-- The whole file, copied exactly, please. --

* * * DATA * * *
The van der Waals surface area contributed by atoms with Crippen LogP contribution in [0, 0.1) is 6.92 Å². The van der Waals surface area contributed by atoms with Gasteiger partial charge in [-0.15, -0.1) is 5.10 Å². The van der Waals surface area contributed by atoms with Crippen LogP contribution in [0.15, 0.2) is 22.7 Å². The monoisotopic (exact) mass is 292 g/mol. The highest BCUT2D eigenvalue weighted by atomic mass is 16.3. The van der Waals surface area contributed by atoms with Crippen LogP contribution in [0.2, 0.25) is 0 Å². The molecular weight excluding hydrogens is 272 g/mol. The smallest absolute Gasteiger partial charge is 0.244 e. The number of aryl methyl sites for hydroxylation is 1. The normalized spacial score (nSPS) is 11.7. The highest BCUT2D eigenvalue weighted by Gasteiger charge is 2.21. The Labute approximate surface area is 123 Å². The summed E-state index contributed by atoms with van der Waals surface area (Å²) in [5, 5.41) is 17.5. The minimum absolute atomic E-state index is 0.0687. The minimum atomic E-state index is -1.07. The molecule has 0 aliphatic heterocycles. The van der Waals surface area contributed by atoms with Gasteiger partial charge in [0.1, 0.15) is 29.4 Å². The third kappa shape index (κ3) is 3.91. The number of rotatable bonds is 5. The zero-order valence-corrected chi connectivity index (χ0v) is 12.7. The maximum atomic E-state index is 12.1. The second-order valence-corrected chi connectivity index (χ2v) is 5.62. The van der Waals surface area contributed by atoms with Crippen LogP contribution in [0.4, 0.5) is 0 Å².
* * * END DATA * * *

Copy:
The van der Waals surface area contributed by atoms with Crippen LogP contribution in [0, 0.1) is 6.92 Å². The van der Waals surface area contributed by atoms with Gasteiger partial charge in [-0.15, -0.1) is 5.10 Å². The van der Waals surface area contributed by atoms with Crippen LogP contribution in [0.15, 0.2) is 22.7 Å². The monoisotopic (exact) mass is 292 g/mol. The highest BCUT2D eigenvalue weighted by atomic mass is 16.3. The van der Waals surface area contributed by atoms with Crippen LogP contribution in [0.2, 0.25) is 0 Å². The molecular weight excluding hydrogens is 272 g/mol. The smallest absolute Gasteiger partial charge is 0.244 e. The number of aryl methyl sites for hydroxylation is 1. The normalized spacial score (nSPS) is 11.7. The highest BCUT2D eigenvalue weighted by Gasteiger charge is 2.21. The Labute approximate surface area is 123 Å². The summed E-state index contributed by atoms with van der Waals surface area (Å²) in [5, 5.41) is 17.5. The minimum absolute atomic E-state index is 0.0687. The minimum atomic E-state index is -1.07. The molecule has 0 aliphatic heterocycles. The van der Waals surface area contributed by atoms with Gasteiger partial charge in [0.1, 0.15) is 29.4 Å². The third kappa shape index (κ3) is 3.91. The number of rotatable bonds is 5. The zero-order valence-corrected chi connectivity index (χ0v) is 12.7. The maximum atomic E-state index is 12.1. The second-order valence-corrected chi connectivity index (χ2v) is 5.62. The van der Waals surface area contributed by atoms with Crippen LogP contribution in [0.4, 0.5) is 0 Å².